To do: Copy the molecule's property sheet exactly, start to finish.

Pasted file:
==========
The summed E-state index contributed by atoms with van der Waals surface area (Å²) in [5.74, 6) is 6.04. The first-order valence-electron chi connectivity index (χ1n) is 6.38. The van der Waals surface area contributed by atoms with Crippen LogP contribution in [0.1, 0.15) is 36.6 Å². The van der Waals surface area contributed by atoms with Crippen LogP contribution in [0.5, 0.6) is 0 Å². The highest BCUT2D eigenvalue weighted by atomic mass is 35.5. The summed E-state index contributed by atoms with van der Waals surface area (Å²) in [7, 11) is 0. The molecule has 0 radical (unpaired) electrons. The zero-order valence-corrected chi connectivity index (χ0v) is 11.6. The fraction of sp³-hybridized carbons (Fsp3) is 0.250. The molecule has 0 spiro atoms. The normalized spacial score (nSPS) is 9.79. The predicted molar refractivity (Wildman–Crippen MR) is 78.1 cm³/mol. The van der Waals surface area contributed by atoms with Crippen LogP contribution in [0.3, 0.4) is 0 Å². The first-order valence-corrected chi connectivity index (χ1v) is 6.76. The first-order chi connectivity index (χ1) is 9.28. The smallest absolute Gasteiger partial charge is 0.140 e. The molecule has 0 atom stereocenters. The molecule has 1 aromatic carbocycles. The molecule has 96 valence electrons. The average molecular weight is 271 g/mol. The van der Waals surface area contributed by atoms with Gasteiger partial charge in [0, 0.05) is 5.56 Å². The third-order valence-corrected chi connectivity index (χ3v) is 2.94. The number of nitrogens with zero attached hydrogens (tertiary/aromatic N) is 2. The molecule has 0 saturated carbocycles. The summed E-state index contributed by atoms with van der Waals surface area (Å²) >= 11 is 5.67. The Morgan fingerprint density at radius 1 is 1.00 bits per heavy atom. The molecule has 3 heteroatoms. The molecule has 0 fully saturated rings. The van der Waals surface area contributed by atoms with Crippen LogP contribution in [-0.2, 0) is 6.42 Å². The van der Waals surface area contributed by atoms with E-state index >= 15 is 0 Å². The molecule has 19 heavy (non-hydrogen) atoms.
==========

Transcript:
The summed E-state index contributed by atoms with van der Waals surface area (Å²) in [5.74, 6) is 6.04. The first-order valence-electron chi connectivity index (χ1n) is 6.38. The van der Waals surface area contributed by atoms with Crippen LogP contribution in [0.1, 0.15) is 36.6 Å². The van der Waals surface area contributed by atoms with Crippen LogP contribution in [0.5, 0.6) is 0 Å². The highest BCUT2D eigenvalue weighted by atomic mass is 35.5. The summed E-state index contributed by atoms with van der Waals surface area (Å²) in [7, 11) is 0. The molecule has 0 radical (unpaired) electrons. The zero-order valence-corrected chi connectivity index (χ0v) is 11.6. The fraction of sp³-hybridized carbons (Fsp3) is 0.250. The molecule has 0 spiro atoms. The normalized spacial score (nSPS) is 9.79. The predicted molar refractivity (Wildman–Crippen MR) is 78.1 cm³/mol. The van der Waals surface area contributed by atoms with Crippen LogP contribution in [0.3, 0.4) is 0 Å². The first-order valence-corrected chi connectivity index (χ1v) is 6.76. The first-order chi connectivity index (χ1) is 9.28. The smallest absolute Gasteiger partial charge is 0.140 e. The molecule has 0 atom stereocenters. The molecule has 1 aromatic carbocycles. The molecule has 96 valence electrons. The average molecular weight is 271 g/mol. The van der Waals surface area contributed by atoms with Gasteiger partial charge in [0, 0.05) is 5.56 Å². The third-order valence-corrected chi connectivity index (χ3v) is 2.94. The number of nitrogens with zero attached hydrogens (tertiary/aromatic N) is 2. The molecule has 0 saturated carbocycles. The summed E-state index contributed by atoms with van der Waals surface area (Å²) >= 11 is 5.67. The Morgan fingerprint density at radius 1 is 1.00 bits per heavy atom. The molecule has 3 heteroatoms. The molecule has 0 fully saturated rings. The van der Waals surface area contributed by atoms with Crippen LogP contribution in [-0.2, 0) is 6.42 Å². The van der Waals surface area contributed by atoms with E-state index >= 15 is 0 Å². The molecule has 19 heavy (non-hydrogen) atoms.